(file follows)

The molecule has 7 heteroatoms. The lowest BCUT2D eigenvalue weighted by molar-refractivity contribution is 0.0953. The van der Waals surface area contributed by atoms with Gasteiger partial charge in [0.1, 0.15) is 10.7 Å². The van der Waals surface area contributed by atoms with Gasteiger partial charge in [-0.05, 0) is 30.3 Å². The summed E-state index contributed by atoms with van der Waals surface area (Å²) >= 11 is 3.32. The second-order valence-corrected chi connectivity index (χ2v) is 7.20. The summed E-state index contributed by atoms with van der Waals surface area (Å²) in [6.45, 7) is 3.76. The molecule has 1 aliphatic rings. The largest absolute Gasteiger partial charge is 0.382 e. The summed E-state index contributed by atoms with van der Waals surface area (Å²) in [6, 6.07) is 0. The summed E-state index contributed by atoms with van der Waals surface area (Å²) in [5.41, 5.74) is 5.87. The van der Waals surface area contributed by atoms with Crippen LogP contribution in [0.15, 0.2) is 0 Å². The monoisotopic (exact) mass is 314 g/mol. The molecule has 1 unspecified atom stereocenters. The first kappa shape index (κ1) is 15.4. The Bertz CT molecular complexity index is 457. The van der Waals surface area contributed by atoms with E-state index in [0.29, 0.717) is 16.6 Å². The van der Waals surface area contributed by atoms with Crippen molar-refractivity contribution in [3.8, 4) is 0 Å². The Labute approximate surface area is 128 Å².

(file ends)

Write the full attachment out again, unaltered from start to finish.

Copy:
The molecule has 7 heteroatoms. The lowest BCUT2D eigenvalue weighted by molar-refractivity contribution is 0.0953. The van der Waals surface area contributed by atoms with Gasteiger partial charge in [0.1, 0.15) is 10.7 Å². The van der Waals surface area contributed by atoms with Gasteiger partial charge in [-0.05, 0) is 30.3 Å². The summed E-state index contributed by atoms with van der Waals surface area (Å²) >= 11 is 3.32. The second-order valence-corrected chi connectivity index (χ2v) is 7.20. The summed E-state index contributed by atoms with van der Waals surface area (Å²) in [6.45, 7) is 3.76. The molecule has 1 aliphatic rings. The largest absolute Gasteiger partial charge is 0.382 e. The summed E-state index contributed by atoms with van der Waals surface area (Å²) in [6, 6.07) is 0. The summed E-state index contributed by atoms with van der Waals surface area (Å²) in [5.41, 5.74) is 5.87. The van der Waals surface area contributed by atoms with Crippen LogP contribution in [0.15, 0.2) is 0 Å². The monoisotopic (exact) mass is 314 g/mol. The molecule has 1 unspecified atom stereocenters. The first kappa shape index (κ1) is 15.4. The Bertz CT molecular complexity index is 457. The van der Waals surface area contributed by atoms with E-state index in [0.29, 0.717) is 16.6 Å². The van der Waals surface area contributed by atoms with Crippen molar-refractivity contribution in [3.8, 4) is 0 Å². The Labute approximate surface area is 128 Å².